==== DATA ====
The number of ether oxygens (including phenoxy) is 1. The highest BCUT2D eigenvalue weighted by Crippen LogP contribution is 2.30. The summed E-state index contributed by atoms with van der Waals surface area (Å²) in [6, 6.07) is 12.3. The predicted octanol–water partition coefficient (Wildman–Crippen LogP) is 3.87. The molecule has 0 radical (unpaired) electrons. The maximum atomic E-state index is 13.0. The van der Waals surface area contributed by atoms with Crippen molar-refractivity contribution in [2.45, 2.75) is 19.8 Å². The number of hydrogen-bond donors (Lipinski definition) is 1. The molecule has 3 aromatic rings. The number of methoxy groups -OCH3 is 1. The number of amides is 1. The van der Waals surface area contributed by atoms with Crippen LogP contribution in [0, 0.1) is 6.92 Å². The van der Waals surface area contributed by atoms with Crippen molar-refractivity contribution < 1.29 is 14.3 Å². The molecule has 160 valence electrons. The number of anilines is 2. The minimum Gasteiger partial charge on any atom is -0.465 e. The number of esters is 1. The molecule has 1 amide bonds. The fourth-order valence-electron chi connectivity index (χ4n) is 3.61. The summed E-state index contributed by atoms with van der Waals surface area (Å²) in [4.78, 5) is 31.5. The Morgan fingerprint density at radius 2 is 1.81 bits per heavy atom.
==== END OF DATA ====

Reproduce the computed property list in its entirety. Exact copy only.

The number of ether oxygens (including phenoxy) is 1. The highest BCUT2D eigenvalue weighted by Crippen LogP contribution is 2.30. The summed E-state index contributed by atoms with van der Waals surface area (Å²) in [6, 6.07) is 12.3. The predicted octanol–water partition coefficient (Wildman–Crippen LogP) is 3.87. The molecule has 0 radical (unpaired) electrons. The maximum atomic E-state index is 13.0. The van der Waals surface area contributed by atoms with Crippen molar-refractivity contribution in [2.45, 2.75) is 19.8 Å². The number of hydrogen-bond donors (Lipinski definition) is 1. The molecule has 3 aromatic rings. The number of methoxy groups -OCH3 is 1. The number of amides is 1. The van der Waals surface area contributed by atoms with Crippen LogP contribution in [0, 0.1) is 6.92 Å². The van der Waals surface area contributed by atoms with Crippen molar-refractivity contribution < 1.29 is 14.3 Å². The molecule has 160 valence electrons. The number of anilines is 2. The minimum Gasteiger partial charge on any atom is -0.465 e. The number of esters is 1. The molecule has 1 amide bonds. The fourth-order valence-electron chi connectivity index (χ4n) is 3.61. The summed E-state index contributed by atoms with van der Waals surface area (Å²) in [4.78, 5) is 31.5. The Morgan fingerprint density at radius 2 is 1.81 bits per heavy atom.